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From Wikipedia, the free encyclopedia

Digestive system diagram showing the common bile duct

The biliary tract (or biliary tree) is the common anatomy term for the path by which bile is secreted by the liver on its way to the duodenum, or small intestine, of most members of the mammal family. It is referred to as a tree because it begins with many small branches which end in the common bile duct, sometimes referred to as the trunk of the biliary tree. The duct is present along with the branches of the hepatic artery and the portal vein forming the central axis of the portal triad. Bile flows in opposite direction to that of the blood present in the other two channels.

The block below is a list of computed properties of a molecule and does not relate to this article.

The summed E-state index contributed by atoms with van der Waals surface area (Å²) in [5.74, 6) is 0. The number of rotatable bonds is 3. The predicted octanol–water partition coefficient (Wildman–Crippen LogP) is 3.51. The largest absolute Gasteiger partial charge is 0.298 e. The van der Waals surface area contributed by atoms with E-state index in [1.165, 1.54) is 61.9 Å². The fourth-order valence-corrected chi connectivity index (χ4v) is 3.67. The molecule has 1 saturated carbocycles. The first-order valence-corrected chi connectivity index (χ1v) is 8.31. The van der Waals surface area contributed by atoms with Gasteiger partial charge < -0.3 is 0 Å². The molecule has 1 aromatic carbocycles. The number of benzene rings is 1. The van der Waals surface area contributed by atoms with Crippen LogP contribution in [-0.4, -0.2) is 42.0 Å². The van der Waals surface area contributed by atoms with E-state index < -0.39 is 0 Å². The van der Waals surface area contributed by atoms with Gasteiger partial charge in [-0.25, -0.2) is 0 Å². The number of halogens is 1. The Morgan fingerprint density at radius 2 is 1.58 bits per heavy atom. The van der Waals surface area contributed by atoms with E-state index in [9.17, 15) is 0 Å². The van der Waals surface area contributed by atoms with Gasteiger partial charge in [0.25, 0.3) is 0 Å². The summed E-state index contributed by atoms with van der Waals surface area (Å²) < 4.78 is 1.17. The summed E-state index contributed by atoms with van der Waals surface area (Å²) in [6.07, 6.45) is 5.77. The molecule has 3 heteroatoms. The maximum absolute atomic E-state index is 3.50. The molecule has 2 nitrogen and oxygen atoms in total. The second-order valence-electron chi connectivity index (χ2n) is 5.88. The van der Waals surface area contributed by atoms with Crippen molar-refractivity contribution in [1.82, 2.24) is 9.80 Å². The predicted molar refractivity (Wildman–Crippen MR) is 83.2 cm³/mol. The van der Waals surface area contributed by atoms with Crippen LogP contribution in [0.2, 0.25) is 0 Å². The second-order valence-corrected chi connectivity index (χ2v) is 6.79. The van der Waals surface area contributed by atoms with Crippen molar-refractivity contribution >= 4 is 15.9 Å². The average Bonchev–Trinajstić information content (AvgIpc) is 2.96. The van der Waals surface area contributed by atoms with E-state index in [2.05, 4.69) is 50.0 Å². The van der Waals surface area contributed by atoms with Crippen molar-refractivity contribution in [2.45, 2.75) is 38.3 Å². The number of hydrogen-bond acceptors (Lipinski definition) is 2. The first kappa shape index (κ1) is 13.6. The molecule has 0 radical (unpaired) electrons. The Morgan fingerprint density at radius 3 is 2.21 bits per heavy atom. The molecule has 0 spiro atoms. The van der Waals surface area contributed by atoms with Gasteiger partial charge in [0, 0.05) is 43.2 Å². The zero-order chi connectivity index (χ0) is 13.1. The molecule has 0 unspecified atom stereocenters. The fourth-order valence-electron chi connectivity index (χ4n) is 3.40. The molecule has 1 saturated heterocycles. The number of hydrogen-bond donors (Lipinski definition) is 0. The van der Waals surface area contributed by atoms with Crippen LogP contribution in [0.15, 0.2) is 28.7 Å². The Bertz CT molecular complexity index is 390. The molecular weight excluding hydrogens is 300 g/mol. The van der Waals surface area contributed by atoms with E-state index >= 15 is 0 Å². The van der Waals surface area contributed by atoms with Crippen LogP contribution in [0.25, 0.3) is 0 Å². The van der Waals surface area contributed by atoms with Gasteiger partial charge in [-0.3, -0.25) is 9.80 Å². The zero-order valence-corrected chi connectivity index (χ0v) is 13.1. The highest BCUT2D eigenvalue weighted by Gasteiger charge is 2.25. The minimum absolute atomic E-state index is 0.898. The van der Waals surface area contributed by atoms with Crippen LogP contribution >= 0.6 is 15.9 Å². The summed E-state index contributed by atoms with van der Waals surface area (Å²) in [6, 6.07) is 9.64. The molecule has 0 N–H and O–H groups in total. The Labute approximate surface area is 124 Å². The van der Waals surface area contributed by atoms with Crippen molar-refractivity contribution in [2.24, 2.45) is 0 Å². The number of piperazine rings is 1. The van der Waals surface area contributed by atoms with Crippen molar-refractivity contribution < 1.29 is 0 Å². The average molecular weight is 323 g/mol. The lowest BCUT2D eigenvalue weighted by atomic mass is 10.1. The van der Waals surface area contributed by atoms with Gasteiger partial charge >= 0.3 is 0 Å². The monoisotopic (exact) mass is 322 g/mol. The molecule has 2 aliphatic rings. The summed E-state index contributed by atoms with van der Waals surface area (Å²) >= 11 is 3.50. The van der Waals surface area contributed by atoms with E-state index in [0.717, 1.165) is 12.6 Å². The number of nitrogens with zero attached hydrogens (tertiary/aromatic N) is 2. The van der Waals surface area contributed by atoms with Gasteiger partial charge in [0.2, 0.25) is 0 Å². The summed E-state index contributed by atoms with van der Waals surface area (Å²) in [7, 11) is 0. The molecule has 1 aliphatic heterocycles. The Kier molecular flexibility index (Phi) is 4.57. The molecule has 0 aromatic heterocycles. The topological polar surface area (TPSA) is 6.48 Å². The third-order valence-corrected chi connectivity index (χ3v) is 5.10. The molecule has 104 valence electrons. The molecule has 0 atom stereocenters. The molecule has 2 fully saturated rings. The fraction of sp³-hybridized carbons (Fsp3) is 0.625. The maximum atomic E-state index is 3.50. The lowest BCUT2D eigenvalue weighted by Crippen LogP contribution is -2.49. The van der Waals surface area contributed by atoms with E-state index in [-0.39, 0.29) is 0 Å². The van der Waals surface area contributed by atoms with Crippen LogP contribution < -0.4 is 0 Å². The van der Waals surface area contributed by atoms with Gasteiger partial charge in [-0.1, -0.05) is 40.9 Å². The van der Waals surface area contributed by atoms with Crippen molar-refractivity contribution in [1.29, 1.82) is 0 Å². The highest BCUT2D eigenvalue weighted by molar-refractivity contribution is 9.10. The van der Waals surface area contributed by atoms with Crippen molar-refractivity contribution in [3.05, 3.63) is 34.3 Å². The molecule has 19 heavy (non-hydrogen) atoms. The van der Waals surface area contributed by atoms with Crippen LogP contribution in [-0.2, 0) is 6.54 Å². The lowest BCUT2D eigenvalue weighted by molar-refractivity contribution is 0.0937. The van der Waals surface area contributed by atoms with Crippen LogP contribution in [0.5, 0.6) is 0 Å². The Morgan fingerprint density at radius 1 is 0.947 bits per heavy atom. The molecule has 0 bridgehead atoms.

The liver is usually excluded,[1] but sometimes included. [2]

Contents

Clinical significance

Pressure inside in the biliary tree can give rise to gall stone and lead to cirrhosis of the liver.

Blockage can cause jaundice. [3]

The biliary tract can also serve as a reservoir for intestinal tract infections.

Path

The path is as follows:

References

External links

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